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Sun, Sea And Fly Casting


Personal Business: Leisure

SUN, SEA--AND FLY CASTING

The twin spires of New York's World Trade Center are shimmering needles on the horizon as we exit the Saugatuck River and head for the deeper water of Long Island Sound. Our destination is the Norwalk Islands, a fishery just a stone's throw from the bedroom towns of Westport and Darien, Conn. The five small islands offer the shallows, rips, sandbars, and waving stands of salt grass that attract feeding striped bass and bluefish from spring to late fall. But it's only in the past few years that they've become a fly-fishing mecca.

As a Connecticut local, I'm no stranger to the Sound. I had taken scores of blues and bottom fish and an occasional bass from it as a youth. But no one ever showed up with a fly rod, unless to practice for stream casting. Real striper fishermen worked the heavy surf off Rhode Island and Cape Cod, flailing with 10-foot rods.

LIGHT GEAR. On this trip, we're using an 18-foot Hewes Redfisher, a popular Florida Keys boat about as likely in New England as a barracuda in Alaska. We've got four fly rods on board to handle lines classified from 6- to 9-weight, an assortment of flies furnished by our guide, Jeff Northrop, and a cooler stowed under the hatch. With no tackle boxes, bait buckets, or heavy rods, it's the least encumbered saltwater fishing I've ever seen.

Abruptly, Northrop veers the boat sharply to the left and guns it down the coast. We're bypassing the islands to look for a rock. I can't see anything special in the light chop, but our guide throttles down where gulls are bobbing around a break in the wave pattern. I'm supposed to drop the fly past the rock, but I botch the first casts so badly we might as well be fishing from a pier. Unlike stream fishing, saltwater fly casts need scope. They should be 60 feet or longer and the retrieve of the line, or strip, should be fast and steady to keep the bass chasing the fly. Switching to a lighter rod with line weighted more to the front improves my wimpy throw, and I'm soon in a crouch, vigorously stripping line.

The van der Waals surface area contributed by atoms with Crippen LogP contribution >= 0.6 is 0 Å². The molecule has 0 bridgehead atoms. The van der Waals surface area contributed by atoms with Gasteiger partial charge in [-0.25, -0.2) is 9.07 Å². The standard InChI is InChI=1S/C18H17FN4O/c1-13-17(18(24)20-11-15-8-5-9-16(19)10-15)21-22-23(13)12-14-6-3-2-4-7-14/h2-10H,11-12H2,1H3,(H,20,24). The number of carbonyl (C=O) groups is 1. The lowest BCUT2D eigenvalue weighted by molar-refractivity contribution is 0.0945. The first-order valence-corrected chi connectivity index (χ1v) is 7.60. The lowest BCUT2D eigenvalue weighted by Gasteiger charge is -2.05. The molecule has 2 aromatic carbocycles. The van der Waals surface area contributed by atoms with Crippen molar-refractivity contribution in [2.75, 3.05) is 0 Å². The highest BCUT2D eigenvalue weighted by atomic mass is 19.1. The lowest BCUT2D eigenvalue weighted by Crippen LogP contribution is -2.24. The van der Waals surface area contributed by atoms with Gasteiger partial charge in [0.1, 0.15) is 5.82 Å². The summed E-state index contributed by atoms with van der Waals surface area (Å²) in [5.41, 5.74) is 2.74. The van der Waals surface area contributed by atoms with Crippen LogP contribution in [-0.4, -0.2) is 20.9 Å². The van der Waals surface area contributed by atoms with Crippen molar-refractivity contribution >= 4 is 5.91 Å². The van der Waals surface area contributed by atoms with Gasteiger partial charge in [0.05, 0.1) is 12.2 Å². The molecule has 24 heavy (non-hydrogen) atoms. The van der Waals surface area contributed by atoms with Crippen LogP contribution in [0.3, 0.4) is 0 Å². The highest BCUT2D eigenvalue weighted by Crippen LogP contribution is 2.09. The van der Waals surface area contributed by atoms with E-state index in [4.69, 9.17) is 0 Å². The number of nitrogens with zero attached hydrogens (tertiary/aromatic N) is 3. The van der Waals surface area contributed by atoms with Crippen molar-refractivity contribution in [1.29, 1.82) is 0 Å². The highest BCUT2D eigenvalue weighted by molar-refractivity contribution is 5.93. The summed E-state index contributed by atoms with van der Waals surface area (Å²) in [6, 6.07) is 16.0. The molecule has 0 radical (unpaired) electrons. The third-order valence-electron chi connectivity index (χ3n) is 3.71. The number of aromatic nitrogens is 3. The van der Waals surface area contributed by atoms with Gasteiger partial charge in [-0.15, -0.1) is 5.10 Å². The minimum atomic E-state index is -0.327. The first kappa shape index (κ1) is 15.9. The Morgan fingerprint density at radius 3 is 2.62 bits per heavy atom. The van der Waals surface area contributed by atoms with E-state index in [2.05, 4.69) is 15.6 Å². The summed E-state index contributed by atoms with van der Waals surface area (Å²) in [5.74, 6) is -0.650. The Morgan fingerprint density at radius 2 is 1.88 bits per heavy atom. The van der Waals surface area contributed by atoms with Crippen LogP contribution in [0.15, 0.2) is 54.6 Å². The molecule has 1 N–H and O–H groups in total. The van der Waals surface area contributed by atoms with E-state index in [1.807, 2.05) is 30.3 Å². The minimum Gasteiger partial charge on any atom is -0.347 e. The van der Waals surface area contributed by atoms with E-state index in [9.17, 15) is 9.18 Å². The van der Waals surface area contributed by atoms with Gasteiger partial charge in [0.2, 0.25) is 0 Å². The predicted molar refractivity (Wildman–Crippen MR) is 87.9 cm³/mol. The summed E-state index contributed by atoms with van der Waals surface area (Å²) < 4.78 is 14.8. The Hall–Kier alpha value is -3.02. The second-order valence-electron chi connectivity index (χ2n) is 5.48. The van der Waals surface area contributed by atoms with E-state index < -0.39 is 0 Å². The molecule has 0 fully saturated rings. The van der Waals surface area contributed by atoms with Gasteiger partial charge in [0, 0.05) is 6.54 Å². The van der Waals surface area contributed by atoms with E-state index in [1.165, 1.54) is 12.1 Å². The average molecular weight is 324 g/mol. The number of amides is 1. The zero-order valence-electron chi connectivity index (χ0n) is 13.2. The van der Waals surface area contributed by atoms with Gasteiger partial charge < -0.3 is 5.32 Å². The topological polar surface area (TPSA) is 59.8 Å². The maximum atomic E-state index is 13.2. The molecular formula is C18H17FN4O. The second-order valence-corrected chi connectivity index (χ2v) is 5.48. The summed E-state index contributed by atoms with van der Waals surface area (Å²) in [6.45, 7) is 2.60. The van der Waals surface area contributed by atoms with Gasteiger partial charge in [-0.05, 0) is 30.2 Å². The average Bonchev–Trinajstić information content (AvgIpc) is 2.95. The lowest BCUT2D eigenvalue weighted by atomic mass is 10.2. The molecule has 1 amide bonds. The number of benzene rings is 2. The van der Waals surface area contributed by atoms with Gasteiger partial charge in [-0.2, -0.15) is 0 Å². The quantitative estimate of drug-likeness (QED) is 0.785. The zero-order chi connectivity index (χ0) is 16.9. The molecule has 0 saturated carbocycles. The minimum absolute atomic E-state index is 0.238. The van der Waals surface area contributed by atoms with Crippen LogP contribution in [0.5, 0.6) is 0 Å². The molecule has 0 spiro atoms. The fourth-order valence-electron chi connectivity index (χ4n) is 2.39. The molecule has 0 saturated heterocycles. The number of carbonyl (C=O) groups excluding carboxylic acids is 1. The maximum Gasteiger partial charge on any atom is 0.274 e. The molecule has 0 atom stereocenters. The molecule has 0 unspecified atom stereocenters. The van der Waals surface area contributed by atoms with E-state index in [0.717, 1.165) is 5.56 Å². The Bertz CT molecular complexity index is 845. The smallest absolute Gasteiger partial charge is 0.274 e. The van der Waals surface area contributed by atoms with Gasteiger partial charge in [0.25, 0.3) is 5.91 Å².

We hit pay dirt about 20 minutes later. Northrop has taken us into a cove right off Westport's main beach. He is poling the boat like a gondolier into less than a foot of water. Suddenly, the rod tip shudders, and we've got a thrashing 19-inch striper on the line. With a trout-size 6-weight rod, it's a thrill to bring in a fish this size.

In the next 30 minutes, I land two more stripers of about two feet each and miss strikes on five others. Then my son Mike, with no fly-casting experience, connects with a 30-inch, 16-pound battler that takes 17 minutes to land. His fish turns out to be the day's prize. An ecstatic Northrop stows his pole and drops anchor, declaring: "We're in a blitz." We have settled over hundreds of stripers gorging on small sand eels that have surfaced with the tide change.

Our fly, an epoxy minnow with large pasted-on eyes, sequins for scales, and a three-inch white streamer for a tail, matches the bait fish. We've now broken all the surfer's striper rules. The sun's too bright, the tide too low, and we're so close to shore the motor scrapes bottom. Yet within the next two hours, we'll have lifted 18 stripers and one blue from this suburban cove, with no fish smaller than 24 inches. We take pictures but release the fish. Stripers under 36 inches may not be kept, and Northrop, like many guides, uses barbless hooks to reduce injury to the fish.

NO SURE BET. The shallow-water Keys skiffs have opened up a range of possibilities for flycasters on the Sound. "Among fly fishermen, the area is now recognized as a world-class fishery for stripers, blues, and even some bonito," Northrop says. August through November is the peak. Guides will work winter months, but it's primarily a three-season sport, with bass action resuming in May. It's also chancy. Our catch was exceptional; one can get skunked.

Northrop's four-hour trip is $375 for two out of Saltwater Flyfishing Charters in Westport (203 226-1915). Roger Gendron offers skiff fishing for two at $250 a day through Connecticut Island Charters in Westport (203 221-0763). Guides Tom Shubat and Scott Loecher at the Compleat Angler in Darien (203 655-9400) charge $150 for a half-day shore-fishing session. If you'd like to read up on saltwater fly fishing, Inshore Fly Fishing by Lou Tabory (Lyon and Burford, $32.95), offers good background. The saltwater sport is as addictive as fly-casting in the middle of a stream. Bob Dowling


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